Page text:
Greek banks are facing the specter of nonperforming loans climbing to 100 billion euros – or 45 percent of all loans issued – in the coming months owing to the seemingly endless uncertainty in the local economy.
Bank officials say that at the end of the first quarter of the year more than one in three loans (35 percent) was in the red, its repayment having been delayed by at least 90 days, amounting to a total of 75 billion euros, having a direct impact on banks’ liquidity and fundamentals.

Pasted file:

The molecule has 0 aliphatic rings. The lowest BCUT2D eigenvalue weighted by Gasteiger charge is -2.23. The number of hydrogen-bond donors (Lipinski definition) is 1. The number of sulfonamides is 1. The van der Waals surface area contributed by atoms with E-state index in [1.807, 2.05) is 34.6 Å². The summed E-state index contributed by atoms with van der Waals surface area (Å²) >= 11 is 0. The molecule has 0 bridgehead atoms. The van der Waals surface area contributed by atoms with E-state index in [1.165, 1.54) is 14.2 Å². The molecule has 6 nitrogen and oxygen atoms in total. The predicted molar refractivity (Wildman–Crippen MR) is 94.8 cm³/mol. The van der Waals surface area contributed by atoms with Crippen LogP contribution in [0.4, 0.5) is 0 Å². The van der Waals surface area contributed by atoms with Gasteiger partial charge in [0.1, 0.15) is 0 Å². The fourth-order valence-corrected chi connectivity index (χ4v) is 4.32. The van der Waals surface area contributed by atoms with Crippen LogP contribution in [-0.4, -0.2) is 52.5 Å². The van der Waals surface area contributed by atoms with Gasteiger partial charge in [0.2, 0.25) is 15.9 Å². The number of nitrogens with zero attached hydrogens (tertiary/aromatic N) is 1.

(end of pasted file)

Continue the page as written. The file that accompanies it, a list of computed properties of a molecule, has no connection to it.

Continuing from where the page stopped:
However, there is also another 10 percent of loans, adding up to some 21 billion euros, that are close to turning “red” too in the next few months. They are loans that had shown some repayment problems in the past due to the economic crisis, and the banks have already proceeded to term adjustments mainly through extensions, in order to make it easier for households and businesses to service them.
Bank data show that the loans that have presented problems in servicing in the past are likely to stop performing again, and this becomes even more likely given the economic paralysis brought on by uncertainty. In a recent meeting, the managers of Greece’s four systemic banks asked Deputy Prime Minister Yiannis Dragasakis for the government to clarify the framework for the handling of bad loans and to stop cultivating expectations for favorable settlements among borrowers.